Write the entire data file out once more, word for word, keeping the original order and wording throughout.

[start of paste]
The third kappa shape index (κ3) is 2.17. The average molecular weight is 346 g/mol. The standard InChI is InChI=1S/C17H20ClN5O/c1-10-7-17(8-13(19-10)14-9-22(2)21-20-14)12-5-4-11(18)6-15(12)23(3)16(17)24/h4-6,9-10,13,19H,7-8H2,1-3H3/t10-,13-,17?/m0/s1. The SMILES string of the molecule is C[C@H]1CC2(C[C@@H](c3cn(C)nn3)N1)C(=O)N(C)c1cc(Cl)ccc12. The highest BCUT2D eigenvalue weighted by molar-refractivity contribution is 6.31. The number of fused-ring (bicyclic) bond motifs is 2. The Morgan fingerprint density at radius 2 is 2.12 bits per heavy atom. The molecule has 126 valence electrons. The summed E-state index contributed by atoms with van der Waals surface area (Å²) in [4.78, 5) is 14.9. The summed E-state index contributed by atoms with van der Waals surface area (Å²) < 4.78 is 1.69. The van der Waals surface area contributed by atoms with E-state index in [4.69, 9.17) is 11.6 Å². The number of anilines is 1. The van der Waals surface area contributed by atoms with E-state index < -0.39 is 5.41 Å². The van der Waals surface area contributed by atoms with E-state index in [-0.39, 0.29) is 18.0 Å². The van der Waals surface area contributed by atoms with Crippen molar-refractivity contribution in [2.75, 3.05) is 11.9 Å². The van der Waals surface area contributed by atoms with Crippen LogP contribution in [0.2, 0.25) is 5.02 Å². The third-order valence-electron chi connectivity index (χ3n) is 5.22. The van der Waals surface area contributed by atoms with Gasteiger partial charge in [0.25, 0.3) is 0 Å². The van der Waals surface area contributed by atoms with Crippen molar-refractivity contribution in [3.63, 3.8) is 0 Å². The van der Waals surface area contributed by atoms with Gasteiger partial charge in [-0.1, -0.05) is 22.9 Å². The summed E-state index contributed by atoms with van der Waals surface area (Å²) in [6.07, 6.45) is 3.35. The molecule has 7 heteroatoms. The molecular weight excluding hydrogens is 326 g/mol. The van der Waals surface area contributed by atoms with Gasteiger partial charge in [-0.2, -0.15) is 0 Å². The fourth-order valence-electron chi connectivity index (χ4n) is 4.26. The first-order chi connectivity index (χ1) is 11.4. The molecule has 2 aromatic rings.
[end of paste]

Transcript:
The third kappa shape index (κ3) is 2.17. The average molecular weight is 346 g/mol. The standard InChI is InChI=1S/C17H20ClN5O/c1-10-7-17(8-13(19-10)14-9-22(2)21-20-14)12-5-4-11(18)6-15(12)23(3)16(17)24/h4-6,9-10,13,19H,7-8H2,1-3H3/t10-,13-,17?/m0/s1. The SMILES string of the molecule is C[C@H]1CC2(C[C@@H](c3cn(C)nn3)N1)C(=O)N(C)c1cc(Cl)ccc12. The highest BCUT2D eigenvalue weighted by molar-refractivity contribution is 6.31. The number of fused-ring (bicyclic) bond motifs is 2. The Morgan fingerprint density at radius 2 is 2.12 bits per heavy atom. The molecule has 126 valence electrons. The summed E-state index contributed by atoms with van der Waals surface area (Å²) in [4.78, 5) is 14.9. The summed E-state index contributed by atoms with van der Waals surface area (Å²) < 4.78 is 1.69. The van der Waals surface area contributed by atoms with E-state index in [4.69, 9.17) is 11.6 Å². The number of anilines is 1. The van der Waals surface area contributed by atoms with E-state index < -0.39 is 5.41 Å². The van der Waals surface area contributed by atoms with E-state index in [-0.39, 0.29) is 18.0 Å². The van der Waals surface area contributed by atoms with Crippen molar-refractivity contribution in [2.75, 3.05) is 11.9 Å². The van der Waals surface area contributed by atoms with Crippen LogP contribution in [0.2, 0.25) is 5.02 Å². The third-order valence-electron chi connectivity index (χ3n) is 5.22. The van der Waals surface area contributed by atoms with Gasteiger partial charge in [0.25, 0.3) is 0 Å². The van der Waals surface area contributed by atoms with Crippen molar-refractivity contribution in [3.63, 3.8) is 0 Å². The van der Waals surface area contributed by atoms with Gasteiger partial charge in [-0.1, -0.05) is 22.9 Å². The summed E-state index contributed by atoms with van der Waals surface area (Å²) in [6.07, 6.45) is 3.35. The molecule has 7 heteroatoms. The molecular weight excluding hydrogens is 326 g/mol. The van der Waals surface area contributed by atoms with Gasteiger partial charge in [-0.2, -0.15) is 0 Å². The fourth-order valence-electron chi connectivity index (χ4n) is 4.26. The first-order chi connectivity index (χ1) is 11.4. The molecule has 2 aromatic rings.